rhino!UP suggested that Congress reps, fresh back from summer recess, might be tempted to sneak rent increases into a Continuing Resolution to keep the government open. It could be a way to show angry consitutents that they are "do somethings" instead of "do nothings". 

USDA’s Rural Rental Assistance program would receive more than half of the overall proposed increase in spending. At $1.41 billion, the rural rental assistance program would see a $15.3 million increase in funding compared to FY 2016. The House bill matches the request for rental assistance included in the President’s budget and would likely allow USDA to renew all existing contracts.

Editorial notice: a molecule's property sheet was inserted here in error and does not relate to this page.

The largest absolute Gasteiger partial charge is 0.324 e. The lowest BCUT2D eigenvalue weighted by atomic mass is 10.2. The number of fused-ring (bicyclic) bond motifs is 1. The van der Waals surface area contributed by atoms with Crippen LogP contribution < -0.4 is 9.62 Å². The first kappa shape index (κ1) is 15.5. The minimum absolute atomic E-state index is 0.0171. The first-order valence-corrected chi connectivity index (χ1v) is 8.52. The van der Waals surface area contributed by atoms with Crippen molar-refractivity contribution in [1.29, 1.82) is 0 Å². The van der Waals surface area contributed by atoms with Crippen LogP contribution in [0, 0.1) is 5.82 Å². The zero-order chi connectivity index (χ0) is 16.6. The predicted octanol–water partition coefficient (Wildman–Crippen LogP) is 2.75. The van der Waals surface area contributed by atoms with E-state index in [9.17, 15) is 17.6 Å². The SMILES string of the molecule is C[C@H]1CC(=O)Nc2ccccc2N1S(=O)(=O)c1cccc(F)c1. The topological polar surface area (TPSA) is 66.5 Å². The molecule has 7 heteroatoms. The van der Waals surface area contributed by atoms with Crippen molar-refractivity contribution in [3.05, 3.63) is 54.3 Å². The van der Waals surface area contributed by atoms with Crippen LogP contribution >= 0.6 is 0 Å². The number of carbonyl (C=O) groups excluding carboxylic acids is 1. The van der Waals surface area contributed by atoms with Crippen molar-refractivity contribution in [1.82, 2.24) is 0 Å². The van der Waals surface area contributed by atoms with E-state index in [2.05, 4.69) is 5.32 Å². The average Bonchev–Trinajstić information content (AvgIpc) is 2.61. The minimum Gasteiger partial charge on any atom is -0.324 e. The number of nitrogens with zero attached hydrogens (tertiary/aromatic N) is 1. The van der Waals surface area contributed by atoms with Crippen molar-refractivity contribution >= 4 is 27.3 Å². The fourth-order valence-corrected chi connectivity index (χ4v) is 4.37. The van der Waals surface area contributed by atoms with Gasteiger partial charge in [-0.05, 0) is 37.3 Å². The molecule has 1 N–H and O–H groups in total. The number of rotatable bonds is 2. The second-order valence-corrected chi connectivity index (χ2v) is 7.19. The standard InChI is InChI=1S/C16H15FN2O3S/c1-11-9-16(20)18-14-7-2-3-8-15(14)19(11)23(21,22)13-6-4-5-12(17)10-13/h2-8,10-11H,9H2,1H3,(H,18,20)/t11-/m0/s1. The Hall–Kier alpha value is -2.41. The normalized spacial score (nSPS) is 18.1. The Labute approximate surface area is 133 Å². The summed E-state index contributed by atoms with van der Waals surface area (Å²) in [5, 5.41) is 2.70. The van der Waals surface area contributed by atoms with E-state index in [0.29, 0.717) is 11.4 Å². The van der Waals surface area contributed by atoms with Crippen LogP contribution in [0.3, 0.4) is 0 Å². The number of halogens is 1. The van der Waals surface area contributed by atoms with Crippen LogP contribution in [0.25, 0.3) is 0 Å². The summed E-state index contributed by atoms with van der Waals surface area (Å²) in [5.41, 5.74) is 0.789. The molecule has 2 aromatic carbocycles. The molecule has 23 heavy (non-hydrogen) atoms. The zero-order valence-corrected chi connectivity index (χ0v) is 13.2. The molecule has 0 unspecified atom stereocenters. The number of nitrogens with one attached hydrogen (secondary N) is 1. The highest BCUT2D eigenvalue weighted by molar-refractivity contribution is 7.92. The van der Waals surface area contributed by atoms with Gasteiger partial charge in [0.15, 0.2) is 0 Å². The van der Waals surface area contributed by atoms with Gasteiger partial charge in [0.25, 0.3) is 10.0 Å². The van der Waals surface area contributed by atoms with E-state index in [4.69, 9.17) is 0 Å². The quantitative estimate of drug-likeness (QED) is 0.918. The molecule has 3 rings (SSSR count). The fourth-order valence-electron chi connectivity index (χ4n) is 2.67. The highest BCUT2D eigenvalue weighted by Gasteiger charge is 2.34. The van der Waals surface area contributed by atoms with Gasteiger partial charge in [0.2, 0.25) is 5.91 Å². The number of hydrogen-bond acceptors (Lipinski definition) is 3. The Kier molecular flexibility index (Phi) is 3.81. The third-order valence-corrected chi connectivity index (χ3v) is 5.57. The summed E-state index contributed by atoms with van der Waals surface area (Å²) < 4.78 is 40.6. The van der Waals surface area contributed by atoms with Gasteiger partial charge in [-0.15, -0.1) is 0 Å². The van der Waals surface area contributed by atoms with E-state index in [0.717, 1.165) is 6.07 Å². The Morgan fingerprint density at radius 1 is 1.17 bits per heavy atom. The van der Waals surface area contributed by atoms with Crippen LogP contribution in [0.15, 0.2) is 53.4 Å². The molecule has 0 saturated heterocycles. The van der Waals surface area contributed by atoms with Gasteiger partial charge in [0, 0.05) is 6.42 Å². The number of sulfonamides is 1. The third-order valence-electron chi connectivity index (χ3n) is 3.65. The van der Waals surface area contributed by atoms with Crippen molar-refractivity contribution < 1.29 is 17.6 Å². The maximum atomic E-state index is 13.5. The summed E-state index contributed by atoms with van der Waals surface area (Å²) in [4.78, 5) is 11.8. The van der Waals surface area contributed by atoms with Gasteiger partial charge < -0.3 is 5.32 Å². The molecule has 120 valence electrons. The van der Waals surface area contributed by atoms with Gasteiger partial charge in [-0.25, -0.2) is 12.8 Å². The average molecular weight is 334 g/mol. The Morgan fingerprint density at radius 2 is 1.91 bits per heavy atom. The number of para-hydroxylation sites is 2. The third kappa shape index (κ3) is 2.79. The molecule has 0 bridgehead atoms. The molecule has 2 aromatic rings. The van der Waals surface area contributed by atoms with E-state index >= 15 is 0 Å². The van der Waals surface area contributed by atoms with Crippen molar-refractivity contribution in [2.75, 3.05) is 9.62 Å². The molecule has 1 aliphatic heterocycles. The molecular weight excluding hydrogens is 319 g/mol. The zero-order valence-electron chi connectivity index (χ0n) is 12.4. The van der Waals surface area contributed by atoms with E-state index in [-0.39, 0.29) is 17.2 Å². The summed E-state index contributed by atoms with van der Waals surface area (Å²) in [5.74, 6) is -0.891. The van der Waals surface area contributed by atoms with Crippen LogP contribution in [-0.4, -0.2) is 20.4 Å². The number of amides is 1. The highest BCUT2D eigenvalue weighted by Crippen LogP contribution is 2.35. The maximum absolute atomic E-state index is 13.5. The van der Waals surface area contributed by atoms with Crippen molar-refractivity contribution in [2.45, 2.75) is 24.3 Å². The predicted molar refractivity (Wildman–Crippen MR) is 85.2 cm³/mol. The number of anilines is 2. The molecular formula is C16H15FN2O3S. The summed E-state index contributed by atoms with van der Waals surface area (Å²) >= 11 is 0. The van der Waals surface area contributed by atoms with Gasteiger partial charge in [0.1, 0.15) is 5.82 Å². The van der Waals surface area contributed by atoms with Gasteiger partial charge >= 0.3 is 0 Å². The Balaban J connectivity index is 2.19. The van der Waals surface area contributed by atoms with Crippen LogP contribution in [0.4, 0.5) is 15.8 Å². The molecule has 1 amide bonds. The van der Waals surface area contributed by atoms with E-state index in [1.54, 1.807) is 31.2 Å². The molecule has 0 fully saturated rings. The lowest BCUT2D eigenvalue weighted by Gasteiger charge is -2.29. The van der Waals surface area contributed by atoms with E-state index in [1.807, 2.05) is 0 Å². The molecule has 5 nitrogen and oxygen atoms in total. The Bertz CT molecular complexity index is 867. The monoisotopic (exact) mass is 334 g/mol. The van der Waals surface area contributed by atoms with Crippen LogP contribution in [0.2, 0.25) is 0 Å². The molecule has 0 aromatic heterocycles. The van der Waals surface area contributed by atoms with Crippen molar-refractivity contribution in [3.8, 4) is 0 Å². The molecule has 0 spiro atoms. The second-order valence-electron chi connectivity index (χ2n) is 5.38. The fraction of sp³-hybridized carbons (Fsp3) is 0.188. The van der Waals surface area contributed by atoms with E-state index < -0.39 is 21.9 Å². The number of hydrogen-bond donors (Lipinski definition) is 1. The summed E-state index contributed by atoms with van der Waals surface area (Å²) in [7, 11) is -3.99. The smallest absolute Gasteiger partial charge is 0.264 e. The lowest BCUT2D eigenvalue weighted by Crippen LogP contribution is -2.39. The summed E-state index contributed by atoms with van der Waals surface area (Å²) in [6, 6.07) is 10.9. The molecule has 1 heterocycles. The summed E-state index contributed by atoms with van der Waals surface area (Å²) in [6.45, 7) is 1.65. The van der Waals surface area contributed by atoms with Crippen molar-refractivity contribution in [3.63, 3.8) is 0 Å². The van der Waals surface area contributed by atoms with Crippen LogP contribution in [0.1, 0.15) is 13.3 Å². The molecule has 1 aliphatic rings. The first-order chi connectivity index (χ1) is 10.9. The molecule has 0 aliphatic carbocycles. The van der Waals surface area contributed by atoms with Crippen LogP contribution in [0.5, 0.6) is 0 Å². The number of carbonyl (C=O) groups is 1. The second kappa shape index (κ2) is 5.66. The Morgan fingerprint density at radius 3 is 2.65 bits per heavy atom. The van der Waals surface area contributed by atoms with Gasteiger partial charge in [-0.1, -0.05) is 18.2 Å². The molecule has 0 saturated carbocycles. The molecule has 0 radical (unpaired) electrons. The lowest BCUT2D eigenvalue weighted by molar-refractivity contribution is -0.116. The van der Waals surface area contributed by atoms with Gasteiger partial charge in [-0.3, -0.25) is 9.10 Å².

Two of USDA’s most important preservation programs would see increases in funding. Program levels for USDA’s Section 515 Rural Rental Housing Loan program would go up by $6.6 million, while the Multifamily Preservation and Revitalization (MPR) program would receive an additional $3 million for housing vouchers. These programs are critical to USDA’s efforts to preserve its existing multifamily housing portfolio.

"A new report from the Center on Budget and Policy Priorities shows that budget sequestration has deepened the nation’s affordable-housing crisis in alarming ways. And if the Republican Party cannot solve its political impasse, the crisis is only going to get worse.